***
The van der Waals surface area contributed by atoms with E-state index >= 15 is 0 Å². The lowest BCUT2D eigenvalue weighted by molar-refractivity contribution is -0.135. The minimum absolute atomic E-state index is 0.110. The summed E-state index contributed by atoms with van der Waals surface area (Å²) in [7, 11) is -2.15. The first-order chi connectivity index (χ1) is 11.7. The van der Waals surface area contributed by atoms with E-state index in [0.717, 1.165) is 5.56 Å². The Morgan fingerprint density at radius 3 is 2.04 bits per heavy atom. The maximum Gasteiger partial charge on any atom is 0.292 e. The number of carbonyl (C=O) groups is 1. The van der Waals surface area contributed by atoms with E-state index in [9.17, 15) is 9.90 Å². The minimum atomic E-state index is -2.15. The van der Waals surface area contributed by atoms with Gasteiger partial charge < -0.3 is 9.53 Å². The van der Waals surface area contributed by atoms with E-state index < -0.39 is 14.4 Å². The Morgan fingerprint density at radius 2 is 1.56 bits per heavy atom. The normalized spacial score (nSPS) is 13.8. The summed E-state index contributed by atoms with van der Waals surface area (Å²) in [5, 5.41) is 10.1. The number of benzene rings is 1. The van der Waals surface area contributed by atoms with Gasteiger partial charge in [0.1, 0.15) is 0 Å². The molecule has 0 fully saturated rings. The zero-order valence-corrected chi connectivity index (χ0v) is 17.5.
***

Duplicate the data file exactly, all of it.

The van der Waals surface area contributed by atoms with E-state index >= 15 is 0 Å². The lowest BCUT2D eigenvalue weighted by molar-refractivity contribution is -0.135. The minimum absolute atomic E-state index is 0.110. The summed E-state index contributed by atoms with van der Waals surface area (Å²) in [7, 11) is -2.15. The first-order chi connectivity index (χ1) is 11.7. The van der Waals surface area contributed by atoms with E-state index in [0.717, 1.165) is 5.56 Å². The Morgan fingerprint density at radius 3 is 2.04 bits per heavy atom. The maximum Gasteiger partial charge on any atom is 0.292 e. The number of carbonyl (C=O) groups is 1. The van der Waals surface area contributed by atoms with E-state index in [9.17, 15) is 9.90 Å². The minimum atomic E-state index is -2.15. The van der Waals surface area contributed by atoms with Gasteiger partial charge < -0.3 is 9.53 Å². The van der Waals surface area contributed by atoms with E-state index < -0.39 is 14.4 Å². The Morgan fingerprint density at radius 2 is 1.56 bits per heavy atom. The normalized spacial score (nSPS) is 13.8. The summed E-state index contributed by atoms with van der Waals surface area (Å²) in [5, 5.41) is 10.1. The number of benzene rings is 1. The van der Waals surface area contributed by atoms with Gasteiger partial charge in [0.1, 0.15) is 0 Å². The molecule has 0 fully saturated rings. The zero-order valence-corrected chi connectivity index (χ0v) is 17.5.